One official familiar with the Pentagon’s distribution said Walter Reed Medical Center, in particular, lagged in administering the doses it had received in the first several weeks of the vaccine rollout. And experts began to worry about the national vaccination rate, emphasizing that something needed to be done quickly to scale not just distribution but also immunization.
In the initial days of the vaccine distribution, state officials—and officials within the Pentagon— closely followed the recommendations from the Centers for Disease Control that detailed how officials should go about doling out doses, including who should receive the vaccine first. It wasn’t until earlier this month, after vaccine rates stalled, that the federal government began to discuss redefining the CDC’s guidelines in an effort to push states to distribute the vaccine more freely.
In the first week of January, as The Daily Beast previously reported, officials working on the vaccine and its distribution met at Camp David to discuss the importance of scaling vaccination nationwide more quickly. The idea was to tell states to hand out doses that were set to expire on the shelf to anyone who wanted them even if they fell outside the first recommended CDC wave.
Then, a week later, on Jan. 12, the federal government, in tandem with the Biden COVID-19 team, told states to open up the vaccines to everyone in America older than age 65, as well as anyone younger who has a pre-existing condition that could make them more vulnerable to the coronavirus. On top of widening access, the government said it would no longer hold back doses for the second shot of the vaccine and that states should instead try to administer all available doses as quickly as possible.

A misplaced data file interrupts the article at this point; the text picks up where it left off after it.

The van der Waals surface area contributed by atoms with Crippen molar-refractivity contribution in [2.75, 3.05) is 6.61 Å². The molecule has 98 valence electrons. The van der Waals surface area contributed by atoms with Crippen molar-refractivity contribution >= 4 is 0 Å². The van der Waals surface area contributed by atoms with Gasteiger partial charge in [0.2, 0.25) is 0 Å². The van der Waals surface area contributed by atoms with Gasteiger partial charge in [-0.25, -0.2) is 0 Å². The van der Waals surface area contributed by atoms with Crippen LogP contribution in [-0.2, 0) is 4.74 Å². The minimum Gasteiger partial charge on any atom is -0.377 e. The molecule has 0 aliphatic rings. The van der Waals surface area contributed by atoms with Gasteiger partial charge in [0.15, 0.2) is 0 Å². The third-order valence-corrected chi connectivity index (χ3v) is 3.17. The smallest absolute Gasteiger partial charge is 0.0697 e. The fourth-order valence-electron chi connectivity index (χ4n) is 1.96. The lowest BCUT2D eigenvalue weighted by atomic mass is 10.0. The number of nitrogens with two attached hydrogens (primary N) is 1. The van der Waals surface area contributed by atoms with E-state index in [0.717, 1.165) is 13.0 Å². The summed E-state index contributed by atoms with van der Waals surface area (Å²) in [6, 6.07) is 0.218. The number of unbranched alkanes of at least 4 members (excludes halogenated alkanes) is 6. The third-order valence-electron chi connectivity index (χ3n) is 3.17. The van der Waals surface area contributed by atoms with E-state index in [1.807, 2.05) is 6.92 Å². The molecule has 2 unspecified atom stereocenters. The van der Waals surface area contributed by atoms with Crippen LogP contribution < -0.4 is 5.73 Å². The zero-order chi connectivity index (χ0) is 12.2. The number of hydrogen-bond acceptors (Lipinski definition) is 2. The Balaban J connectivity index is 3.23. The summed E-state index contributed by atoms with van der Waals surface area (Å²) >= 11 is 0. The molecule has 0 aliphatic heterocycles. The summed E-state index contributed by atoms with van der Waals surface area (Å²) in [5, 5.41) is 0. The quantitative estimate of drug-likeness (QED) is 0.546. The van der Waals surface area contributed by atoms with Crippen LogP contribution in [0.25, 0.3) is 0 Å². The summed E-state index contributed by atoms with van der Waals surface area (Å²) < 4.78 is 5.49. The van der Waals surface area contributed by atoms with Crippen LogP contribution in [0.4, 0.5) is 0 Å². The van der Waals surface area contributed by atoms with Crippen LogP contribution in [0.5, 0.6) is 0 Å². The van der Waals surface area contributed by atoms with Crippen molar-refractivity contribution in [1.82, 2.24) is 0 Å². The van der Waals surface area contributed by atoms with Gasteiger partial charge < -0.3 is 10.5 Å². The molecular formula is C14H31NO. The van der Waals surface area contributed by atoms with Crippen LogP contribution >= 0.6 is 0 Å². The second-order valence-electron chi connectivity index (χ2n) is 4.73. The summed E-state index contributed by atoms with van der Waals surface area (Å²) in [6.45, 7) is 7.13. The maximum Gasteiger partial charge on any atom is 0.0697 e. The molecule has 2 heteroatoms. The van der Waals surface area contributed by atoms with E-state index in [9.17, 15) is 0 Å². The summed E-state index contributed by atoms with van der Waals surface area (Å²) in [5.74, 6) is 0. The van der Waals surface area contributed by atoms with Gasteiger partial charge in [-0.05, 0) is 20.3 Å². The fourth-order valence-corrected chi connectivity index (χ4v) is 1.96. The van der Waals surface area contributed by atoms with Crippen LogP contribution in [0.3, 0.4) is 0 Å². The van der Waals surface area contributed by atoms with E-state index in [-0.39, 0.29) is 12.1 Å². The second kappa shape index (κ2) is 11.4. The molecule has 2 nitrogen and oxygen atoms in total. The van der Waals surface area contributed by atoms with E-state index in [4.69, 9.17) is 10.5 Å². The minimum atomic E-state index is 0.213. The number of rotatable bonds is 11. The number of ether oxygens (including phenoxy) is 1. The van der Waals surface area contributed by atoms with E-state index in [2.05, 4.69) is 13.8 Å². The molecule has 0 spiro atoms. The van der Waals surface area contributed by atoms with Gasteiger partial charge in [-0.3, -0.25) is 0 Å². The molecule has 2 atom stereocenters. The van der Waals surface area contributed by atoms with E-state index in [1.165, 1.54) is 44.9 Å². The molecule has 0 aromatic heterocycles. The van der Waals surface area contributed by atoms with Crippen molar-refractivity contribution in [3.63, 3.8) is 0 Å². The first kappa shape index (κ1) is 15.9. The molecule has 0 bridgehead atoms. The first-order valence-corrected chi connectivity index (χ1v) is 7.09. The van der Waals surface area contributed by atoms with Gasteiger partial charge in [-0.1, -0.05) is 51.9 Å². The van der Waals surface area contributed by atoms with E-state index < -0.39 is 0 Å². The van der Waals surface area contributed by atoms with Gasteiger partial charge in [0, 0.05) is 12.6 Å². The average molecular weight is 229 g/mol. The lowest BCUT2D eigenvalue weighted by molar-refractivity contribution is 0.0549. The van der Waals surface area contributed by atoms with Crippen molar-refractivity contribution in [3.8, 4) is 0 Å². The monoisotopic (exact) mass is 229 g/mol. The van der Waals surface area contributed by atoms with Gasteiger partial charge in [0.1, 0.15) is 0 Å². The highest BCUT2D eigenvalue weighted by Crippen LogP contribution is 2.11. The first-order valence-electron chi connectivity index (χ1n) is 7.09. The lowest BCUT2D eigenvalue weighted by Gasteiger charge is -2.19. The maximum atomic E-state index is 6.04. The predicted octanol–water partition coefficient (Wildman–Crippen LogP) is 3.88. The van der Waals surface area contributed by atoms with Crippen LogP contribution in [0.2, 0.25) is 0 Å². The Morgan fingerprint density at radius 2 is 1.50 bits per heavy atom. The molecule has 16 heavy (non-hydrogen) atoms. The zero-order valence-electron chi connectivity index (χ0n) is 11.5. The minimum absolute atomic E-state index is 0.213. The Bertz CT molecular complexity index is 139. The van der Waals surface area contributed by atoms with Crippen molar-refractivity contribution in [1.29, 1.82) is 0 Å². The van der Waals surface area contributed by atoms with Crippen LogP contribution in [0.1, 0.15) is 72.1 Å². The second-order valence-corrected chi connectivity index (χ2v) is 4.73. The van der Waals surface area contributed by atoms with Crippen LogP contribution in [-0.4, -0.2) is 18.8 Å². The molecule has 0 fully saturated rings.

But by that time—days after the mob attacked the Capitol and less than a week before the inauguration—officials at the Pentagon determined it was too late to begin vaccinating all of the National Guard troops called up. There were simply too many of them. And even if the department began vaccinating those called up for inauguration, troops would not be protected by Jan. 20. Both the Pfizer and Moderna vaccine are administered in two doses weeks apart from one another, and experts say an individual is not protected until seven days after the second dose.
The officials familiar with the conversations about vaccinating the National Guard said discussions about how to protect the troops during their time serving for the inauguration continued throughout December and January. The Pentagon finally settled on the decision to begin administering the vaccine to troops in the Capitol complex anyway, even if the doses do not protect them during the inauguration events.
“The idea is to speed up vaccination,” one official working with the Pentagon’s vaccination program said. “And we have all these people in one place. It’s a perfect setting to make sure we give all of them their shots, whether that be their first or second.”
The Pentagon initially approved 6,000 National Guard troops to deploy to the Capitol to help protect the inauguration. That number quickly swelled to 25,000, with troops deploying from all 50 states and three territories.